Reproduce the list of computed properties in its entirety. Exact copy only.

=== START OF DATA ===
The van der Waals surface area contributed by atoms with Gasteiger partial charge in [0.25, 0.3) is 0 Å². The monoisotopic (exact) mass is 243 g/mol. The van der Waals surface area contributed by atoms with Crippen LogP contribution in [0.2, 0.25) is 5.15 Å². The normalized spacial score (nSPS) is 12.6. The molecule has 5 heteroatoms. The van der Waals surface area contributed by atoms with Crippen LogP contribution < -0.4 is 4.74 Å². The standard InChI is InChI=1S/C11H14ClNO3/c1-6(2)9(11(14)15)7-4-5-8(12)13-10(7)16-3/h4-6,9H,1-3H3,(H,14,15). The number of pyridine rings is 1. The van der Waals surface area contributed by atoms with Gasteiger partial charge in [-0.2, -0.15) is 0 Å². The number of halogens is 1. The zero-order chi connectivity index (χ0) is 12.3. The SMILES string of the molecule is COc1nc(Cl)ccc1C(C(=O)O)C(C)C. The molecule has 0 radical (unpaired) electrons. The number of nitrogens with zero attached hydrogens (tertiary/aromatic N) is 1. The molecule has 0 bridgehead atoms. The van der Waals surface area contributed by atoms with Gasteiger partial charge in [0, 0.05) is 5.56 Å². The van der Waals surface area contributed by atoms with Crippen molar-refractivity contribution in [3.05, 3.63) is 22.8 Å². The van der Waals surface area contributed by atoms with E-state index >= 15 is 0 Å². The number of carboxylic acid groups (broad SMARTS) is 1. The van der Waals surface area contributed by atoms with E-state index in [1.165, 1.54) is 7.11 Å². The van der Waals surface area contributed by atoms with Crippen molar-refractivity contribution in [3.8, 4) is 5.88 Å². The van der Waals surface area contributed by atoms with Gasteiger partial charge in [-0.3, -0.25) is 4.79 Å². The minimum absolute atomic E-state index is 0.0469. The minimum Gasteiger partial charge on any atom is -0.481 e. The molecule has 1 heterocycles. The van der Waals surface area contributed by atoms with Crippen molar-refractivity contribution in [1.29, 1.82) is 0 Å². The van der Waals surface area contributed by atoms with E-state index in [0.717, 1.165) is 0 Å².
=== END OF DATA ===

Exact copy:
The van der Waals surface area contributed by atoms with Gasteiger partial charge in [0.25, 0.3) is 0 Å². The monoisotopic (exact) mass is 243 g/mol. The van der Waals surface area contributed by atoms with Crippen LogP contribution in [0.2, 0.25) is 5.15 Å². The normalized spacial score (nSPS) is 12.6. The molecule has 5 heteroatoms. The van der Waals surface area contributed by atoms with Crippen LogP contribution < -0.4 is 4.74 Å². The standard InChI is InChI=1S/C11H14ClNO3/c1-6(2)9(11(14)15)7-4-5-8(12)13-10(7)16-3/h4-6,9H,1-3H3,(H,14,15). The number of pyridine rings is 1. The van der Waals surface area contributed by atoms with Gasteiger partial charge in [-0.2, -0.15) is 0 Å². The number of halogens is 1. The zero-order chi connectivity index (χ0) is 12.3. The SMILES string of the molecule is COc1nc(Cl)ccc1C(C(=O)O)C(C)C. The molecule has 0 radical (unpaired) electrons. The number of nitrogens with zero attached hydrogens (tertiary/aromatic N) is 1. The molecule has 0 bridgehead atoms. The van der Waals surface area contributed by atoms with Gasteiger partial charge in [0, 0.05) is 5.56 Å². The van der Waals surface area contributed by atoms with Crippen molar-refractivity contribution in [3.05, 3.63) is 22.8 Å². The van der Waals surface area contributed by atoms with E-state index >= 15 is 0 Å². The number of carboxylic acid groups (broad SMARTS) is 1. The van der Waals surface area contributed by atoms with E-state index in [1.165, 1.54) is 7.11 Å². The van der Waals surface area contributed by atoms with Crippen molar-refractivity contribution in [3.8, 4) is 5.88 Å². The van der Waals surface area contributed by atoms with Gasteiger partial charge in [-0.3, -0.25) is 4.79 Å². The minimum absolute atomic E-state index is 0.0469. The minimum Gasteiger partial charge on any atom is -0.481 e. The molecule has 1 heterocycles. The van der Waals surface area contributed by atoms with Crippen molar-refractivity contribution in [1.29, 1.82) is 0 Å². The van der Waals surface area contributed by atoms with E-state index in [0.717, 1.165) is 0 Å².